While the original HTC Wildfire was a pint-sized alternative to the flagship HTC Desire, it cut a few too many corners in order to keep its price (not to mention dimensions) down. The screen showcased an awkward 240×320 pixel resolution and as a result many Android apps and games wouldn’t even work on the phone. The device was also hindered by an anemic 528MHz processor – practically stone-age in smartphone terms – which made it a poor second to the new generation of 1GHz mobiles that hit the market in 2010.
However, despite its numerous problems, the Wildfire proved to be something of a hit with consumers, possibly because its dinky size made it a truly ‘mobile’ smartphone. Just as it has done with the Desire S, HTC is revisiting the Wildfire concept with a new device that attempts to improve on what has gone before. Lets explore the device in the FoneArena Wildfire S Review.
The Wildfire S is astonishingly small. If you’re used to large phones like the HTC Desire HD and Dell Venue Pro then this is going to seem like a child’s toy. Despite its tiny stature, the Wildfire S feels as solid as a rock. It lacks the all-in-one metal unibody boasted by the Desire S, but there’s enough aluminum on the casing to make a premium impression. When placed alongside Samsung’s predominately plastic range of handsets, the Wildfire S feels like a million dollars.
HTC has made some revisions to the standard Android button interface, with the Wildfire’s optical track pad being removed in favour of a bank of touch-activated controls. This has allowed the manufacturer to make the Wildfire S a little shorter than its predecessor (101.3mm down from the original Wildfire’s 106.8mm) whilst retaining the 3.2-inch LCD screen. Speaking of which, the resolution has been bumped up from 240×320 pixels to 320×480 pixels. Not only does this result in a clearer, more detailed display, but it also means the Wildfire S is able to play pretty much any app you throw at it.
Sticking with the positives, the Wildfire S is packing Android 2.3.3 and the latest version of Sense. Unfortunately, many of the features introduced by these respective pieces of software aren’t accessible on this phone – there’s no front-facing camera for video calls, for example.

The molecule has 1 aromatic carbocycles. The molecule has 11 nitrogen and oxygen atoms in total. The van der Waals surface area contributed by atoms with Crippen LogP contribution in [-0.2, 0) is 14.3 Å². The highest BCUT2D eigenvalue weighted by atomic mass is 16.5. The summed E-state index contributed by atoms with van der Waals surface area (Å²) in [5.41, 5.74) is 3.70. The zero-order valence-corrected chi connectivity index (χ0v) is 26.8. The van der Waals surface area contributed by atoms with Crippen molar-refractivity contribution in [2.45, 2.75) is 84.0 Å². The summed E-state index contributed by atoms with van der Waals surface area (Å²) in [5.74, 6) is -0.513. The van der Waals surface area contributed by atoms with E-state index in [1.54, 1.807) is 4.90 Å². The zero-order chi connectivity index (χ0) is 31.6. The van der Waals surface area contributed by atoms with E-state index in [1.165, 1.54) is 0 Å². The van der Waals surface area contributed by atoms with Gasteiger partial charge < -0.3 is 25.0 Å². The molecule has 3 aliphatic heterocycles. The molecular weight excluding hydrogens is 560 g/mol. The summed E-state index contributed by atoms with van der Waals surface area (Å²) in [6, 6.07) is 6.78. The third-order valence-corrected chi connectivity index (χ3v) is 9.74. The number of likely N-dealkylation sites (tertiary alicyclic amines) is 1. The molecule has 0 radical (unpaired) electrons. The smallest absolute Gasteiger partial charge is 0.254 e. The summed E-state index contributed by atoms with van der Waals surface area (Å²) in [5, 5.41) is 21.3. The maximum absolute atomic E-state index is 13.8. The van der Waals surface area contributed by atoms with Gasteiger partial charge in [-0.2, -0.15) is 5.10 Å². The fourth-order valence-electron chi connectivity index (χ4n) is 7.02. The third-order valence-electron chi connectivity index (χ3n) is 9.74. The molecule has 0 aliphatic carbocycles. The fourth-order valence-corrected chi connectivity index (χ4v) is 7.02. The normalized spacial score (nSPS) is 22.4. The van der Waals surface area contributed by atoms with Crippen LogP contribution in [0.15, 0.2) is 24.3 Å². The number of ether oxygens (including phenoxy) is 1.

Although the Wildfire S improves on its ancestor in many ways, it’s still unable to shake off its entry-level lineage. The processor is now running at 600MHz instead of 528MHz, but that’s still way behind the cutting-edge. We would have preferred to have seen a 1GHz CPU, which would have at least allowed the Wildfire S to keep up with the rapidly-evolving world of Android smartphones. As it stands, you can expect the Wildfire S to feel pitifully weak in about six month’s time. It already struggles with games like Angry Birds and won’t even play many of the new 3D titles.
Still, such criticisms are perhaps missing the point. The Wildfire S is intended to fill that gap between bargain-basement Android phones and top-of-the-range devices, and in this regard it’s reasonably successful. We love the small size and inclusion of Android 2.3.3, and HTC’s Sense user interface continues to charm us with its intuitive nature – even if it is looking a bit tired these days.
If you’re looking for a small Android phone that runs Gingerbread but aren’t concerned with having the very latest in mobile tech, then the Wildfire S is certainly worth a look – just bear in mind that you may be flashing envious glances at the many dual-core powered handsets that are due to be released in 2011.
+ Tiny size
+ Robust case design
+ Improved screen
– No front camera
– Sluggish processor
– Poor camera and video recording
Damien McFerran is a tech and video game journalist who has contributed to Eurogamer, Pocket Gamer, GamesTM and Retro Gamer. He’s also the editor-in-chief of Nintendo Life, one of the net’s biggest Nintendo-centric websites